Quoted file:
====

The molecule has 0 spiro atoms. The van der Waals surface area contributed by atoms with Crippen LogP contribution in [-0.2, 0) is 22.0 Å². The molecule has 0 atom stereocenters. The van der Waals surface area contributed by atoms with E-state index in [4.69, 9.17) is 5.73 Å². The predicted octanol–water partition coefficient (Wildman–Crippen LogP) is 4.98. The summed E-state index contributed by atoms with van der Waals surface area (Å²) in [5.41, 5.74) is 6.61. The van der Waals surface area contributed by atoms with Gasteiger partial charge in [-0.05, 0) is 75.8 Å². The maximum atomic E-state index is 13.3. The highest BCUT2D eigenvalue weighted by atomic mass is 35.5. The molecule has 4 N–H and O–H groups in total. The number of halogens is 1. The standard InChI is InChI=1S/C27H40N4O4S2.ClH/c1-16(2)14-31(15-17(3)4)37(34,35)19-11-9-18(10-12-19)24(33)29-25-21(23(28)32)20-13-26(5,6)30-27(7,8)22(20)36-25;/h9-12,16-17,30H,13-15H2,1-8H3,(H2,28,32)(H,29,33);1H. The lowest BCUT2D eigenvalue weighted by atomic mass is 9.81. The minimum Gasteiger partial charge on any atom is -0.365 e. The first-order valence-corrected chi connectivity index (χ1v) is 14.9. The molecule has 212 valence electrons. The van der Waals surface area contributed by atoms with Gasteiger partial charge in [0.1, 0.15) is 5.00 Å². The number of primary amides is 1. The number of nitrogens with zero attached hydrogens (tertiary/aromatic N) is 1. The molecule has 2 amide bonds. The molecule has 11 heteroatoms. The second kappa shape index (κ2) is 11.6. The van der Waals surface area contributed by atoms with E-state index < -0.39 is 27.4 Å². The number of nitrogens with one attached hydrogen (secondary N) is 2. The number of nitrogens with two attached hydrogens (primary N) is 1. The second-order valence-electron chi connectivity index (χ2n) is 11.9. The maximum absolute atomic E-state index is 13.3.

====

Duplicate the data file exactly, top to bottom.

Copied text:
The molecule has 0 spiro atoms. The van der Waals surface area contributed by atoms with Crippen LogP contribution in [-0.2, 0) is 22.0 Å². The molecule has 0 atom stereocenters. The van der Waals surface area contributed by atoms with E-state index in [4.69, 9.17) is 5.73 Å². The predicted octanol–water partition coefficient (Wildman–Crippen LogP) is 4.98. The summed E-state index contributed by atoms with van der Waals surface area (Å²) in [5.41, 5.74) is 6.61. The van der Waals surface area contributed by atoms with Gasteiger partial charge in [-0.05, 0) is 75.8 Å². The maximum atomic E-state index is 13.3. The highest BCUT2D eigenvalue weighted by atomic mass is 35.5. The molecule has 4 N–H and O–H groups in total. The number of halogens is 1. The standard InChI is InChI=1S/C27H40N4O4S2.ClH/c1-16(2)14-31(15-17(3)4)37(34,35)19-11-9-18(10-12-19)24(33)29-25-21(23(28)32)20-13-26(5,6)30-27(7,8)22(20)36-25;/h9-12,16-17,30H,13-15H2,1-8H3,(H2,28,32)(H,29,33);1H. The lowest BCUT2D eigenvalue weighted by atomic mass is 9.81. The minimum Gasteiger partial charge on any atom is -0.365 e. The first-order valence-corrected chi connectivity index (χ1v) is 14.9. The molecule has 212 valence electrons. The van der Waals surface area contributed by atoms with Gasteiger partial charge in [0.1, 0.15) is 5.00 Å². The number of primary amides is 1. The number of nitrogens with zero attached hydrogens (tertiary/aromatic N) is 1. The molecule has 2 amide bonds. The molecule has 11 heteroatoms. The second kappa shape index (κ2) is 11.6. The van der Waals surface area contributed by atoms with E-state index < -0.39 is 27.4 Å². The number of nitrogens with one attached hydrogen (secondary N) is 2. The number of nitrogens with two attached hydrogens (primary N) is 1. The second-order valence-electron chi connectivity index (χ2n) is 11.9. The maximum absolute atomic E-state index is 13.3.